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City staff crafted the list after council agreed to a set of criteria earlier this year. All of the projects proposed for funding are still contingent on provincial approval.
The biggest-ticket items are $30.5 million for drainage improvements to mitigate flood risk and $22.5 million for major roadway maintenance.
There’s also a request for nearly $11 million to redevelop affordable housing units or increase the city’s supply. One option could be for the city to purchase “distressed assets” such as vacant hotels to create 80 new affordable housing units.
Mayor Naheed Nenshi said spending on rehabilitation is one possibility to generate much-needed affordable housing in Calgary.
“Given where the tourism and hospitality industry is at the moment, perhaps it might make sense to acquire a distressed hotel or more.”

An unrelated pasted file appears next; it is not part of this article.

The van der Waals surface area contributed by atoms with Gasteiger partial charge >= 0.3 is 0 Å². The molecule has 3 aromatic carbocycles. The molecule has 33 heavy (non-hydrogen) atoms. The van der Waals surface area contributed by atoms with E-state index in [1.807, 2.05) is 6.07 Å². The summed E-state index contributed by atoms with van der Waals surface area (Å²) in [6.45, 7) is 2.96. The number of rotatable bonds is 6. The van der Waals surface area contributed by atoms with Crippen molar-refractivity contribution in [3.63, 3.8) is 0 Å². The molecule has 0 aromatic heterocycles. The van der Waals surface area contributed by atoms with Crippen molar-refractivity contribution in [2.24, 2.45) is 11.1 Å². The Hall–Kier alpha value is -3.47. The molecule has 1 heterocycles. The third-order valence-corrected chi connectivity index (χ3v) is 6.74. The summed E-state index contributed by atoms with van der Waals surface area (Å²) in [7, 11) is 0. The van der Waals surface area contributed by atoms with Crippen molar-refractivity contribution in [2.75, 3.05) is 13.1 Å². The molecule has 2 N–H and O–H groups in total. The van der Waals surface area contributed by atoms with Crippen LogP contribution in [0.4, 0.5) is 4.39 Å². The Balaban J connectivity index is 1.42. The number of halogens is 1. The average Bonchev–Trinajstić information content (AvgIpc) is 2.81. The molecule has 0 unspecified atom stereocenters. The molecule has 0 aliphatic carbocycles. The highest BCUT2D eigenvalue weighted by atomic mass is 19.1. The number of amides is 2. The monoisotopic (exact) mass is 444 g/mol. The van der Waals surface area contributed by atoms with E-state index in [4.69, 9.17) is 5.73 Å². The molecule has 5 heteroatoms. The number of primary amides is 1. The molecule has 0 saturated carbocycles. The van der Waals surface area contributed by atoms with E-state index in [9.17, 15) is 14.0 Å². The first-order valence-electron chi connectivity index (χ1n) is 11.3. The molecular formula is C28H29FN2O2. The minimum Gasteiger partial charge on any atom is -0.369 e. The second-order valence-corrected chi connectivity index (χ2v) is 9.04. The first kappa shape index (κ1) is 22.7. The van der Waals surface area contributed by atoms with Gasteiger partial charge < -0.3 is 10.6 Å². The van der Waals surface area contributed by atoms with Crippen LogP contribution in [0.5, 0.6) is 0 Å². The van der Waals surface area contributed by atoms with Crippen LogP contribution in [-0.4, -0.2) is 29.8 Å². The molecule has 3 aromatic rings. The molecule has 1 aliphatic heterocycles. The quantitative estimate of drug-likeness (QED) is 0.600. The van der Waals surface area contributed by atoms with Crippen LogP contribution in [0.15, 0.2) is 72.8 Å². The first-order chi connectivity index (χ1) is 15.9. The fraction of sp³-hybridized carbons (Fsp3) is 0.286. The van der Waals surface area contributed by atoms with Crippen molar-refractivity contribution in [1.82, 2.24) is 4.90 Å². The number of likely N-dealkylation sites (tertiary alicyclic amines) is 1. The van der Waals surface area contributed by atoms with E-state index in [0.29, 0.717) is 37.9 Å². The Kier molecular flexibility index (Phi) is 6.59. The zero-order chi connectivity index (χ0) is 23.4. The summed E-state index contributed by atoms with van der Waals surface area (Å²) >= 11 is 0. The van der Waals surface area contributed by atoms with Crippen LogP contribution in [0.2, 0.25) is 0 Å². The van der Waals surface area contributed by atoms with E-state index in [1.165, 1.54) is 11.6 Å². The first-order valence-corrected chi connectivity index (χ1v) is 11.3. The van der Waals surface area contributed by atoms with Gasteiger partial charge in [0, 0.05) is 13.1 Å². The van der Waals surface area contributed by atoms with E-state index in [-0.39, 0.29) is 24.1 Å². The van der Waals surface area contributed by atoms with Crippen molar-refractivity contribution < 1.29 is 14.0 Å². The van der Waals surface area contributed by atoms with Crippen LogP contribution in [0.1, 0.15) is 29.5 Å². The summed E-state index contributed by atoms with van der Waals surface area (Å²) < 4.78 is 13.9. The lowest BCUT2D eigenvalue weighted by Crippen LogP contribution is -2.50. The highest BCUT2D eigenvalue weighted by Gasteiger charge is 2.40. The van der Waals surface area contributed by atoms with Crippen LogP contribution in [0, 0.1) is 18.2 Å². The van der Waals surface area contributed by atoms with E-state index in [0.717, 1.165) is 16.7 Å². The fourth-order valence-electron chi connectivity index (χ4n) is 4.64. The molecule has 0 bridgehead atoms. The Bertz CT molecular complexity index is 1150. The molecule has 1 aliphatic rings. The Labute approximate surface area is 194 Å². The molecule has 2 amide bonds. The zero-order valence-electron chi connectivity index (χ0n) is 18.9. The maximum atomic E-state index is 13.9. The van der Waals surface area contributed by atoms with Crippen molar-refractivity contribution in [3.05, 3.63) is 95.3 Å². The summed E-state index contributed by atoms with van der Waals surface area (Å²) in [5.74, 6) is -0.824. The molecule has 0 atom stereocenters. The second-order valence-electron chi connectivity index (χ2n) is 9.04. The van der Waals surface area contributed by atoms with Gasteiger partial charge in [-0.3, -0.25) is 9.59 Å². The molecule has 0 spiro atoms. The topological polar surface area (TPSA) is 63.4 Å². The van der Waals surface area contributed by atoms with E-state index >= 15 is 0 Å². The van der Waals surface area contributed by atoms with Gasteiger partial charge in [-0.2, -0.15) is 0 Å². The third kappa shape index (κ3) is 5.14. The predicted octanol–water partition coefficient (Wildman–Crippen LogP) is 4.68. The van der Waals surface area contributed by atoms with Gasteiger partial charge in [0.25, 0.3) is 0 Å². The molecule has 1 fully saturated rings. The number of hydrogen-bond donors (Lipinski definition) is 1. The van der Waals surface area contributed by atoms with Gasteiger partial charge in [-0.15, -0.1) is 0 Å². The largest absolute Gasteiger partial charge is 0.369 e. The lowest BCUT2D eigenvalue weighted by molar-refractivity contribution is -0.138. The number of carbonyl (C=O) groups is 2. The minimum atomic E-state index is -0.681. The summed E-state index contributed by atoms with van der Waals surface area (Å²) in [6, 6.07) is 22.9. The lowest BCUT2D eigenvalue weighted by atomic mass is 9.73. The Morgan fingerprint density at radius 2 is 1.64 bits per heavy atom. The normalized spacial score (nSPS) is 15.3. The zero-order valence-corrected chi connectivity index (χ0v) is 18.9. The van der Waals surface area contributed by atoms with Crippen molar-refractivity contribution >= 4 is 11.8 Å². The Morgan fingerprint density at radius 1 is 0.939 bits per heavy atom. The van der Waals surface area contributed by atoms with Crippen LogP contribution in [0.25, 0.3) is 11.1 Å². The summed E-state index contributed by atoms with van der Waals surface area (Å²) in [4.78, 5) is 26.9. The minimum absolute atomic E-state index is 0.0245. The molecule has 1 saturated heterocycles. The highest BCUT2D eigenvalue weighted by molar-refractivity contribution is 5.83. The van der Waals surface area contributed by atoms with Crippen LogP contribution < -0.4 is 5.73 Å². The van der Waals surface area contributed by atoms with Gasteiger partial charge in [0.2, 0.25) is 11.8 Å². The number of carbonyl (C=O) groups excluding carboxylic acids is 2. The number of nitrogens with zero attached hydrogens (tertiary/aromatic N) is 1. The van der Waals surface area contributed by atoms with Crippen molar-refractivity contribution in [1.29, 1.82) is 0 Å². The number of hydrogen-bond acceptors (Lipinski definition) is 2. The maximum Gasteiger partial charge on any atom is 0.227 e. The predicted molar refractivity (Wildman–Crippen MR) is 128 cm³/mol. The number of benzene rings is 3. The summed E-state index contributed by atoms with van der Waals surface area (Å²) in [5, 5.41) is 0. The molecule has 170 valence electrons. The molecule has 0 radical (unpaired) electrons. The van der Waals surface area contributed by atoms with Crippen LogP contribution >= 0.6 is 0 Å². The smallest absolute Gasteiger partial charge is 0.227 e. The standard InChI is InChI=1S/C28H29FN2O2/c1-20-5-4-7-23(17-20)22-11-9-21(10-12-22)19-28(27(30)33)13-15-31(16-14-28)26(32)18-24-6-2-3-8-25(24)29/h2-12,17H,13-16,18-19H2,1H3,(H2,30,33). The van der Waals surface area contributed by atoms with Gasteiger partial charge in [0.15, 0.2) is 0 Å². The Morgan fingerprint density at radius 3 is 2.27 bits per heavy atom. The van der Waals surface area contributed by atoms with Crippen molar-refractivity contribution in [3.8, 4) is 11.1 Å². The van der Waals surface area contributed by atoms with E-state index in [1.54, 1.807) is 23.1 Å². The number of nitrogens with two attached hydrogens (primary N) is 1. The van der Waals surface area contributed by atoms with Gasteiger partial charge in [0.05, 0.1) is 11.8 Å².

Affordable housing units owned by the city or Calgary Housing Co. would also get repairs, which are much needed for some of the city’s aging housing stock.
The Glenbow Museum and Telus Spark could also see a combined $18.9 million for renovations and upgrades. Another $11.5 million is proposed to address issues on the exterior of the Jack Singer concert hall and public building, where scaffolding has been up since 2016 after a piece of stonework fell to the ground.
The city is also proposing spending $13.1 million on bus rapid transit improvements on 52nd Street E. between the Saddletowne CTrain station and South Health Campus.
Nenshi said Calgarians will likely notice construction or other projects throughout the next year across Calgary’s four quadrants.
“It was the city asking for the province for really fast money, and not put a bunch of red tape and approval processes around it — let us get people back to work.”